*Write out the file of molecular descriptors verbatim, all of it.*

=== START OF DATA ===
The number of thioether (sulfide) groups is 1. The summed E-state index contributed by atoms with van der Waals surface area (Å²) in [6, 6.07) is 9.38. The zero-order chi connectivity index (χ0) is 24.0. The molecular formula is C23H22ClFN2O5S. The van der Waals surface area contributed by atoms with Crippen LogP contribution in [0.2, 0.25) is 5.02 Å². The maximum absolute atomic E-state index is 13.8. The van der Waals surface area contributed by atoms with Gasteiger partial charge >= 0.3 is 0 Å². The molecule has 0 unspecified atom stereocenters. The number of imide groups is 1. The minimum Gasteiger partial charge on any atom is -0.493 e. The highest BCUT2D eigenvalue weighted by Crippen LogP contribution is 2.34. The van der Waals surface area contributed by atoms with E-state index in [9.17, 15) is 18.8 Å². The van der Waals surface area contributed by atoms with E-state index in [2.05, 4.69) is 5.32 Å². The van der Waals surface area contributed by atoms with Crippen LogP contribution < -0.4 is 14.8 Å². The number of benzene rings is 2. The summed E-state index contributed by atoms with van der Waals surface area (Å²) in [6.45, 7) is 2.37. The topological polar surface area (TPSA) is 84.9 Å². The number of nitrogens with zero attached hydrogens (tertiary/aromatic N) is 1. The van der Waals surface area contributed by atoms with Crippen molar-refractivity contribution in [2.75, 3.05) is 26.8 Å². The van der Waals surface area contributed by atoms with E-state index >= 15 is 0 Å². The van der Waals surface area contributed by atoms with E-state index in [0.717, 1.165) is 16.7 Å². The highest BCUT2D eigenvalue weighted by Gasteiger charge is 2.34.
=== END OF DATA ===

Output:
The number of thioether (sulfide) groups is 1. The summed E-state index contributed by atoms with van der Waals surface area (Å²) in [6, 6.07) is 9.38. The zero-order chi connectivity index (χ0) is 24.0. The molecular formula is C23H22ClFN2O5S. The van der Waals surface area contributed by atoms with Crippen LogP contribution in [0.2, 0.25) is 5.02 Å². The maximum absolute atomic E-state index is 13.8. The van der Waals surface area contributed by atoms with Gasteiger partial charge >= 0.3 is 0 Å². The molecule has 0 unspecified atom stereocenters. The number of imide groups is 1. The minimum Gasteiger partial charge on any atom is -0.493 e. The highest BCUT2D eigenvalue weighted by Crippen LogP contribution is 2.34. The van der Waals surface area contributed by atoms with E-state index in [9.17, 15) is 18.8 Å². The van der Waals surface area contributed by atoms with E-state index in [2.05, 4.69) is 5.32 Å². The van der Waals surface area contributed by atoms with Crippen LogP contribution < -0.4 is 14.8 Å². The number of benzene rings is 2. The summed E-state index contributed by atoms with van der Waals surface area (Å²) in [6.45, 7) is 2.37. The topological polar surface area (TPSA) is 84.9 Å². The number of nitrogens with zero attached hydrogens (tertiary/aromatic N) is 1. The van der Waals surface area contributed by atoms with Crippen molar-refractivity contribution in [2.75, 3.05) is 26.8 Å². The van der Waals surface area contributed by atoms with E-state index >= 15 is 0 Å². The van der Waals surface area contributed by atoms with E-state index in [0.717, 1.165) is 16.7 Å². The highest BCUT2D eigenvalue weighted by Gasteiger charge is 2.34.